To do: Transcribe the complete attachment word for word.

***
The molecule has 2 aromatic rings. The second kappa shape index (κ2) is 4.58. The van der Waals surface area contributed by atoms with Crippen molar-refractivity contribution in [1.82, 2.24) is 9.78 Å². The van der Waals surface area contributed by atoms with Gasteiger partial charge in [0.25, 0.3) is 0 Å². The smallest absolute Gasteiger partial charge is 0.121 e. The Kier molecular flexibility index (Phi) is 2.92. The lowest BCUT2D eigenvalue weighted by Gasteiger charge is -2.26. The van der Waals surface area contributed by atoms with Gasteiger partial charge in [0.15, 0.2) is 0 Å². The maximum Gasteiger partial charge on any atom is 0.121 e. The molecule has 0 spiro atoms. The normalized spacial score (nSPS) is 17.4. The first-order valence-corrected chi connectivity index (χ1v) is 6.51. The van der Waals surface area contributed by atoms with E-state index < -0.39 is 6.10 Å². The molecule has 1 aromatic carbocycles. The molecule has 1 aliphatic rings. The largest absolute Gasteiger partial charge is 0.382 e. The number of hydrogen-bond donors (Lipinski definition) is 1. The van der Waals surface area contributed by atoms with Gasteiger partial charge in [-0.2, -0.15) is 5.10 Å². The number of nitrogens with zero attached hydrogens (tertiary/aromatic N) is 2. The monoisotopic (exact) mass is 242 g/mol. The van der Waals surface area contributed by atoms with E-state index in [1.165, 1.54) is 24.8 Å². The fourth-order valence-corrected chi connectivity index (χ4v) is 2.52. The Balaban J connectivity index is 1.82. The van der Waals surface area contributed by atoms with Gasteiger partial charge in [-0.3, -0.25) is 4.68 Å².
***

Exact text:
The molecule has 2 aromatic rings. The second kappa shape index (κ2) is 4.58. The van der Waals surface area contributed by atoms with Crippen molar-refractivity contribution in [1.82, 2.24) is 9.78 Å². The van der Waals surface area contributed by atoms with Gasteiger partial charge in [0.25, 0.3) is 0 Å². The smallest absolute Gasteiger partial charge is 0.121 e. The Kier molecular flexibility index (Phi) is 2.92. The lowest BCUT2D eigenvalue weighted by Gasteiger charge is -2.26. The van der Waals surface area contributed by atoms with Gasteiger partial charge in [0.15, 0.2) is 0 Å². The maximum Gasteiger partial charge on any atom is 0.121 e. The molecule has 0 spiro atoms. The normalized spacial score (nSPS) is 17.4. The first-order valence-corrected chi connectivity index (χ1v) is 6.51. The van der Waals surface area contributed by atoms with E-state index < -0.39 is 6.10 Å². The molecule has 1 aromatic carbocycles. The molecule has 1 aliphatic rings. The largest absolute Gasteiger partial charge is 0.382 e. The number of hydrogen-bond donors (Lipinski definition) is 1. The van der Waals surface area contributed by atoms with Gasteiger partial charge in [-0.2, -0.15) is 5.10 Å². The number of nitrogens with zero attached hydrogens (tertiary/aromatic N) is 2. The monoisotopic (exact) mass is 242 g/mol. The van der Waals surface area contributed by atoms with E-state index in [1.165, 1.54) is 24.8 Å². The fourth-order valence-corrected chi connectivity index (χ4v) is 2.52. The Balaban J connectivity index is 1.82. The van der Waals surface area contributed by atoms with Gasteiger partial charge in [-0.3, -0.25) is 4.68 Å².